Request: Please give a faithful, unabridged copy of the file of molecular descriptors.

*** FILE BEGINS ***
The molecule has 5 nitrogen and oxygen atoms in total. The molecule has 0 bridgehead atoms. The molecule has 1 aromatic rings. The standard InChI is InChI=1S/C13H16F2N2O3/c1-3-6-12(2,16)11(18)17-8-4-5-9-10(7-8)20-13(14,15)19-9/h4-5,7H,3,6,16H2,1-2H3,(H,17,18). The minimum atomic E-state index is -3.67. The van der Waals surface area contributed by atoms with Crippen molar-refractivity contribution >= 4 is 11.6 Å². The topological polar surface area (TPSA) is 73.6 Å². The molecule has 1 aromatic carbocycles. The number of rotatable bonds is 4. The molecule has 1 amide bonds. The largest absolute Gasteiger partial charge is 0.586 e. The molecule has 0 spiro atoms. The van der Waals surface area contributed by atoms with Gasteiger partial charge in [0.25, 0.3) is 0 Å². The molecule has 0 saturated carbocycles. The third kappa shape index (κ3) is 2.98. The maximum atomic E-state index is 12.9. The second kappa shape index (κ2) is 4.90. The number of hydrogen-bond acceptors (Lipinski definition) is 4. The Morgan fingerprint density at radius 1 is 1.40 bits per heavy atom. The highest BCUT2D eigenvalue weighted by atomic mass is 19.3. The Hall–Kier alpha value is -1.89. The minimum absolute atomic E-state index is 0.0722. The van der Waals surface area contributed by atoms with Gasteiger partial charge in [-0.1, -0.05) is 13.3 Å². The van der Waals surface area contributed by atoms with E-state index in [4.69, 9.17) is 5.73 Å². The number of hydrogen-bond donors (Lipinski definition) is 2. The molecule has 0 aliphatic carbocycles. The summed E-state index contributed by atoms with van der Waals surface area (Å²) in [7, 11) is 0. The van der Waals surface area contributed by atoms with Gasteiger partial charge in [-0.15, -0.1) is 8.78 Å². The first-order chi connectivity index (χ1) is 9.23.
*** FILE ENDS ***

The molecule has 5 nitrogen and oxygen atoms in total. The molecule has 0 bridgehead atoms. The molecule has 1 aromatic rings. The standard InChI is InChI=1S/C13H16F2N2O3/c1-3-6-12(2,16)11(18)17-8-4-5-9-10(7-8)20-13(14,15)19-9/h4-5,7H,3,6,16H2,1-2H3,(H,17,18). The minimum atomic E-state index is -3.67. The van der Waals surface area contributed by atoms with Crippen molar-refractivity contribution >= 4 is 11.6 Å². The topological polar surface area (TPSA) is 73.6 Å². The molecule has 1 aromatic carbocycles. The number of rotatable bonds is 4. The molecule has 1 amide bonds. The largest absolute Gasteiger partial charge is 0.586 e. The molecule has 0 spiro atoms. The van der Waals surface area contributed by atoms with Gasteiger partial charge in [0.25, 0.3) is 0 Å². The molecule has 0 saturated carbocycles. The third kappa shape index (κ3) is 2.98. The maximum atomic E-state index is 12.9. The second kappa shape index (κ2) is 4.90. The number of hydrogen-bond acceptors (Lipinski definition) is 4. The Morgan fingerprint density at radius 1 is 1.40 bits per heavy atom. The highest BCUT2D eigenvalue weighted by atomic mass is 19.3. The Hall–Kier alpha value is -1.89. The minimum absolute atomic E-state index is 0.0722. The van der Waals surface area contributed by atoms with Gasteiger partial charge in [-0.1, -0.05) is 13.3 Å². The van der Waals surface area contributed by atoms with E-state index in [4.69, 9.17) is 5.73 Å². The number of hydrogen-bond donors (Lipinski definition) is 2. The molecule has 0 aliphatic carbocycles. The summed E-state index contributed by atoms with van der Waals surface area (Å²) in [7, 11) is 0. The van der Waals surface area contributed by atoms with Gasteiger partial charge in [-0.15, -0.1) is 8.78 Å². The first-order chi connectivity index (χ1) is 9.23.